Ignatius’ difficulties—Basil’s change of policy and his reconciliation with the Moderates and Photius—Ignatius and Photius on friendly terms—John VIII, Basil and Photius—Papal letters analysed—Pourparlers with the legates in Byzantium—The ‘Greek edition’ of the pontifical letters—The first five sessions of the Council—Authenticity of the sixth and seventh sessions— John VIII’s alleged letter on the Filioque—The legates and the primacy.
Chap. VII. The Second Schism of Photius, A Historical Mystification p. 202
Photius’ letters to the Roman bishops—John VIII approves the Acts of the Council—Basis of the compromise concerning Bulgaria—Anti-Photian Collection and the legend of Photius’ second condemnation by John VIII—Photius, Marinus I and Hadrian III—Stephen V and Byzantium—Stephen’s letters on the Photian incident.
Chap. VIII. Photius, Leo VI and the Healing of the Extremists’ Schism p. 237
Photius acknowledged by the Moderate Ignatians—Leo VI’s change of policy and Photius’ resignation—Leo, the ‘Little Church’ and the Moderates—Was there a schism under Formosus?—The ‘Little Church’s’ liquidation— A reunion synod in 899?—Authorship of the Anti-Photian Collection and date of composition of the Vita Ignatii—The Extremists and the Moderates in the tetragamy conflict.
PART II. LEGEND
Chap. I. The Photian Case in Latin Literature till the Twelfth Century p. 279
Contemporary repercussions—The Anselmo Dedicata—Tenth-century writers—Unpublished canonical Collections of the tenth century—Historians of the eleventh century—The Photian case in the ‘Gregorians” canonical Collections—The Latin Acts of the Photian Council in the writings of Deusdedit and Ivo of Chartres.
Chap. II. Oecumenicity of the Eighth Council in Medieval Western Tradition p. 309
Number of councils acknowledged by the Gallic, Germanic, English and Lombard Churches until the twelfth century—Rome and the seven councils —The Popes’ profession of faith and the number of councils—Eleventhcentury canonists and the Eighth Council—Was there any other edition of the Popes’ Professio fidei covering the eight councils?
Chap. III. Western Tradition from the Twelfth to the Fifteenth Century p. 331
The Eighth Council in pre-Gratian law Collections, influenced by Gregorian canonists—Collections dependent on Deusdedit and Ivo—Gratian’s Decretum and the Photian Legend—From Gratian to the fifteenth century: Canonists —Theological writers and Historians.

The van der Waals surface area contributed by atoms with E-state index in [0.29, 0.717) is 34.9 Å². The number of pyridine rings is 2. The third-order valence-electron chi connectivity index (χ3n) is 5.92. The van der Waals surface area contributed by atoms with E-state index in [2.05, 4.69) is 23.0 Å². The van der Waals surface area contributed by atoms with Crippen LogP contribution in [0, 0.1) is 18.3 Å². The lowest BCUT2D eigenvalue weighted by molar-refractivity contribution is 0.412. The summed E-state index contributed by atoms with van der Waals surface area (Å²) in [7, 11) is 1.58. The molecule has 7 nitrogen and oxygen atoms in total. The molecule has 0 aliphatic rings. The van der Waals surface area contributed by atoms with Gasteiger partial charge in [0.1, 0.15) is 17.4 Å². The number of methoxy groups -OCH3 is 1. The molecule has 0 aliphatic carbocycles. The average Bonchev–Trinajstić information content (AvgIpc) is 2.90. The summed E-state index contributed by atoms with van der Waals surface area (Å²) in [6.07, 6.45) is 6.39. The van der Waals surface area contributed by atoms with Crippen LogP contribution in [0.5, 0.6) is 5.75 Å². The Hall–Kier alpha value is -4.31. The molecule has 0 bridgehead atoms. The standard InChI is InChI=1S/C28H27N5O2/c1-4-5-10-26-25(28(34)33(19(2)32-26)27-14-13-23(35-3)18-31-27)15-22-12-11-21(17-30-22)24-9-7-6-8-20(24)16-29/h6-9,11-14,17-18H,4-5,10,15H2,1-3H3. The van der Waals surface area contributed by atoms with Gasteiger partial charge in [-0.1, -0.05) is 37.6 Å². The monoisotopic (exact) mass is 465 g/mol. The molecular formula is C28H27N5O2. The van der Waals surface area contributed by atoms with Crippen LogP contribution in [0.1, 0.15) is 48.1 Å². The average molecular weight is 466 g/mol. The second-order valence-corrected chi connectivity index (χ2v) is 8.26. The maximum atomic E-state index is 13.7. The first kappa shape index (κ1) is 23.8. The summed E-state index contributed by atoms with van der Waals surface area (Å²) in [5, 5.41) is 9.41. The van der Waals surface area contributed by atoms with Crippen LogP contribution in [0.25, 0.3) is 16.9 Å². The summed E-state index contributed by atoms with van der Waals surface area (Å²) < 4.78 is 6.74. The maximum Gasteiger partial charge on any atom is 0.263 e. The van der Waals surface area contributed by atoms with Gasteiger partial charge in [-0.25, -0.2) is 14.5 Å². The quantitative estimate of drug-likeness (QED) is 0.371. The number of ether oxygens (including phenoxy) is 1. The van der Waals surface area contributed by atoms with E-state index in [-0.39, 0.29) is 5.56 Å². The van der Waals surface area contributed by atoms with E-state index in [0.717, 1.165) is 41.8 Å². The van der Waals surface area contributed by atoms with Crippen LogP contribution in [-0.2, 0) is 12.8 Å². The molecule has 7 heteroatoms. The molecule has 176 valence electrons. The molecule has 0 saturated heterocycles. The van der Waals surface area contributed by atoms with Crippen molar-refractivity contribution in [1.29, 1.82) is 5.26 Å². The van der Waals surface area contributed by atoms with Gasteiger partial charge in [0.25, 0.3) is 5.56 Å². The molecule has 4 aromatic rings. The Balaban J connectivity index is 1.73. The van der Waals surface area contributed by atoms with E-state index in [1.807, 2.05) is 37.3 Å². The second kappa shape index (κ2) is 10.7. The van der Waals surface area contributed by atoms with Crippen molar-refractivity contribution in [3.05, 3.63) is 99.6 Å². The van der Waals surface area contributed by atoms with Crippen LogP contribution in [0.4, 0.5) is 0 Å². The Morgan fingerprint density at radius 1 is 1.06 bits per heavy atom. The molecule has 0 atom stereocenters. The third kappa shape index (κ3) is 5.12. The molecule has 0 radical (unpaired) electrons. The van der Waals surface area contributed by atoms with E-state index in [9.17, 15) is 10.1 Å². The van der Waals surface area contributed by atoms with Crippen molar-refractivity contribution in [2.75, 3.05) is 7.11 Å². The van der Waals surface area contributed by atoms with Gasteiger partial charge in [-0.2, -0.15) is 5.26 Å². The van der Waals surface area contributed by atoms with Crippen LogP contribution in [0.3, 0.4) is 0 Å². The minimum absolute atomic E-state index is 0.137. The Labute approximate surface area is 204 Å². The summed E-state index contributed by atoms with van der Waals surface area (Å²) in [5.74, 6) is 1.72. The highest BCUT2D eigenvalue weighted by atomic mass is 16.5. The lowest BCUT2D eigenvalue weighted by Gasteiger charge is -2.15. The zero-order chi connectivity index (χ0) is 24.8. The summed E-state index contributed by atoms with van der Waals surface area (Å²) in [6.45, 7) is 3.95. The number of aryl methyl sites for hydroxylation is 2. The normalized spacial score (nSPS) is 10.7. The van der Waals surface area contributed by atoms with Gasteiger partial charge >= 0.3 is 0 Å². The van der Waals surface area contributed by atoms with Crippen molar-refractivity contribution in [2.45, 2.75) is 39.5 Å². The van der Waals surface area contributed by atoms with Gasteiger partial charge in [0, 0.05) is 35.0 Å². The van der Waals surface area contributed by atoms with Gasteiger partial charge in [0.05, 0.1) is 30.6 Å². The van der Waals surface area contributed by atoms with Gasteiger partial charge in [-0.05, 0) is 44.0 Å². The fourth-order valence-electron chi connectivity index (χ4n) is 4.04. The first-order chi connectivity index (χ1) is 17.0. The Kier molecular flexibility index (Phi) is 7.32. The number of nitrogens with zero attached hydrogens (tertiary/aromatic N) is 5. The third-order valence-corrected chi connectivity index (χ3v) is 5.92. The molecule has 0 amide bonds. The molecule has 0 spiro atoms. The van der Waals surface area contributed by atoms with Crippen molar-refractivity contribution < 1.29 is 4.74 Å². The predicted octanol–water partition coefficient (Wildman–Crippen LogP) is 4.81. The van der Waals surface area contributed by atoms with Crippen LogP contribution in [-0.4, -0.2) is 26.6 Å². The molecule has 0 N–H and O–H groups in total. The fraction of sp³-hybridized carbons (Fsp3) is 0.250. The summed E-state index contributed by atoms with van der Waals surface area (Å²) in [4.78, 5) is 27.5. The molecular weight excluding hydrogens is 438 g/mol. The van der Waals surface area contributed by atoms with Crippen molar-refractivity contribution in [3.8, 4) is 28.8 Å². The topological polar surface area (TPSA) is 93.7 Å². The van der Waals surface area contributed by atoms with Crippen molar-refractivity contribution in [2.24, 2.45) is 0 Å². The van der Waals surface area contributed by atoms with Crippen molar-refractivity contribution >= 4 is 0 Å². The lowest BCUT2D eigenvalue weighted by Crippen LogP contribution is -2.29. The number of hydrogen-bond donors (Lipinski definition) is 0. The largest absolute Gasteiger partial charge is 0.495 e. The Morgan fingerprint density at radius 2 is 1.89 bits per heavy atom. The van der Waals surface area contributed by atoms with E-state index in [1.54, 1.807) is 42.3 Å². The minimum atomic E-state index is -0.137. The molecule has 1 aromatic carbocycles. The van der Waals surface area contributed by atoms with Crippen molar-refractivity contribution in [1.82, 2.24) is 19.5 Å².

Chap. IV. Fifteenth Century till the Modern Period p. 354
The Eighth Council among opponents and supporters—Sixteenth-century writers—The Centuriae—Baronius’ Annals—Catholic and Protestant writers of the eighteenth century—Hergenröther and his school.
Chap. V. Photius and the Eighth Council in the Eastern Tradition till the Twelfth Century p. 383
Unpublished treatise on the Councils by the Patriarch Euthymios—Other contemporaries—Photius’ canonization—Historians of Constantine Porphyrogennetos’ school—Polemists of the eleventh and twelfth centuries— Michael of Anchialos—Twelfth-century chroniclers.
Chap. VI. From the Thirteenth Century to the Modern Period p. 403
Unionists of the thirteenth century: Beccos, Metochita—The Photian Council in writings of the thirteenth century—Calecas and the champions of the Catholic thesis—Anti-Latin polemists and theologians of the fourteenth century: the Photian Council promoted to oecumenicity—Treatment of Photius and his Council by supporters of the Council of Florence— Unpublished Greek treatises on the Councils and opponents of the Union —Greek and Russian literature from the sixteenth to the nineteenth century—Influence of Baronius and Hergenröther on the Orientals.
Conclusion p. 432
Appendix I. New Edition of the Liber Diurnus (eleventh century) and the Number of Councils listed as Oecumenical p. 435
Appendix II. Popes’ Profession of Faith in Cod. Bibl. Vat. Lat. 7160 and the Profession of Boniface VIII p. 448
Appendix III. Unpublished anonymous Greek Treatises on the Councils p. 452
List of Manuscripts Quoted p. 459
Greek Manuscripts p. 459
Latin Manuscripts p. 460
List of Sources p. 462
Bibliography p. 474
Index p. 488